[QODLink]
Central & South Asia
Curfew shuts down Bangladesh
Mobile phone services have resumed but stores and offices remain closed after riots.
Last Modified: 24 Aug 2007 01:55 GMT

Protests and rioting in the Bangladeshi capital
began on Monday [AFP]

Violence has subsided in Bangladesh's capital Dhaka after the interim government imposed an indefinite curfew to end days of rioting.
 
Dhaka's usually bustling streets looked largely deserted on Thursday, witnesses said.
The curfew was declared on Wednesday evening on the country's six main cities, including the capital, after one man died and scores were hurt in clashes which spread from Dhaka University to other cities.
Fakhruddin Ahmed, the country's interim head of government, in a brief televised speech late on Wednesday, said: "This is a temporary measure. The curfew will be lifted as soon as the situation improves."

The curfew cleared cities of protesters, forced residents to stay home and temporarily shut down mobile phones.

Mobile phone service was restored early on Thursday, but stores and offices remained closed, streets were empty of cars and security forces were stopping anyone out walking or taking tricycle rickshaws.

Seven journalists were arrested during the curfew, the private CSB news channel reported. United News of Bangladesh (UNB) said at least two journalists were beaten up despite showing press cards.

Protests

Violent protests began on Monday night.

Clashes had followed a troop assault on students after they protested the presence of soldiers at a football match at Dhaka University's gymnasium compound.

"What started off as spontaneous protest by students had regrettably been taken over by politically motivated elements"

Bangladesh newspaper Daily Star

Troops had been based in the complex since January when a military-backed interim administration took power following months of political violence.

The government shut down the army camp on Tuesday night after the clashes.

Fakhruddin said: "The steps taken were temporary measures to protect lives and public and private properties as vested quarters had started acts of anarchy in Dhaka and other places."

Aside from imposing a curfew and putting security forces into the streets, the government has closed down universities and colleges in six cities including Dhaka until further notice, telling students to vacate dormitories.

The country's leading newspaper, the Daily Star, said: "The government for its part could no longer remain a passive bystander to the turmoil.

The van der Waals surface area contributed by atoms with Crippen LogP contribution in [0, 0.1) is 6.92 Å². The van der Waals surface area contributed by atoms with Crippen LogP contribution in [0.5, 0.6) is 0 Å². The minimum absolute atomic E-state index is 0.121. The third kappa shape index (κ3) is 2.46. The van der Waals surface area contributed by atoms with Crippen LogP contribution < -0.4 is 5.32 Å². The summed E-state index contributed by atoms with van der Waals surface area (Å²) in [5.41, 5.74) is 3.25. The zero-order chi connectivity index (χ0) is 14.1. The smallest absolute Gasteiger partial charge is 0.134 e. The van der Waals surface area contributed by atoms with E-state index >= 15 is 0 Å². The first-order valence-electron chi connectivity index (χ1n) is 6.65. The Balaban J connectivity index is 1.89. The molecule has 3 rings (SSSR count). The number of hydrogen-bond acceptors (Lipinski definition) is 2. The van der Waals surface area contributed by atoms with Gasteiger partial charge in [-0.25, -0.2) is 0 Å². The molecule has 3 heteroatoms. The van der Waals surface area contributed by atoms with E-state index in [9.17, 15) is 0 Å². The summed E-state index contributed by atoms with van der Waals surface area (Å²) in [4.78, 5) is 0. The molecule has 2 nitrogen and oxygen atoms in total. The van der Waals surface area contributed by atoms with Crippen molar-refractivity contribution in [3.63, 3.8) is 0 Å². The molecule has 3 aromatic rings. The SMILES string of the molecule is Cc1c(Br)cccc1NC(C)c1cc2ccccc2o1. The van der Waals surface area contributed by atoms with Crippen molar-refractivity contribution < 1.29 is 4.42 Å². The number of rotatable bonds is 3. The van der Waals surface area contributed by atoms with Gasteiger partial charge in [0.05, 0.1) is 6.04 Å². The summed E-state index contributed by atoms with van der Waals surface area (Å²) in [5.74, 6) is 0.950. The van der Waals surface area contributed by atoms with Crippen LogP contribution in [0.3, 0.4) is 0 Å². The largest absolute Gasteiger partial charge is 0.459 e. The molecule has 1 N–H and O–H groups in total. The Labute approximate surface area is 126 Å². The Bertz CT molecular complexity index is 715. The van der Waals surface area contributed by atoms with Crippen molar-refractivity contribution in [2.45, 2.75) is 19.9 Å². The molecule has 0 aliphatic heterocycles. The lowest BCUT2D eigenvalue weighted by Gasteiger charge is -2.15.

"What started off as spontaneous protest by students had regrettably been taken over by politically motivated elements."

Dhaka University's 40,000-strong campus was deserted on Thursday, with police and troops patrolling nearby streets and no visible protests, witnesses said.

Emergency

The government warned stern action would be taken against troublemakers, and asked the media not to publish or broadcast "provocative news or footage" that could incite more violence.

Bangladesh has already been under various emergency rules since January when the interim government took charge. It promised to hold a free and free election by end of next year, after completing a drive against corrupt politicians.

Kawsar Khan Sumon, a journalism student at Dhaka University, said: "The protests were spontaneous, but on the third day it spread among a section of the public under the apparent instigation of some political activists."

Students played a key role in previous political movements but the government has said it planned to ban student politics, or at least prevent students from working for the major parties.

That angered both the students and many teachers, education officials said, while the political parties have also supported them and repeated calls for an immediate end to a nationwide ban on political activity.

Source:
Agencies
Topics in this article
Country
City
Organisation
Featured on Al Jazeera
Italy struggles to deal with growing flood of migrants willing to risk their lives to reach the nearest European shores.
Israel's Operation Protective Edge is the third major offensive on the Gaza Strip in six years.
Muslims and Arabs in the US say they face discrimination in many areas of life, 13 years after the 9/11 attacks.
At one UN site alone, approximately four children below the age of five are dying each day.
Featured
The world's newest professional sport comes from an unlikely source: video games.
The group's takeover of farms in Qaraqosh, 30km from Mosul, has caused fear among residents, and a jump in food prices.
Protests and online activism in recent months have brought a resurgence of ethnic Oromo nationalism in Ethiopia.
Chemotherapy is big business, but some US doctors say it could be overused and are pushing for cheaper and better care.
Amid vote audit and horse-trading, politicians of all hues agree a compromise is needed to avoid political instability.
join our mailing list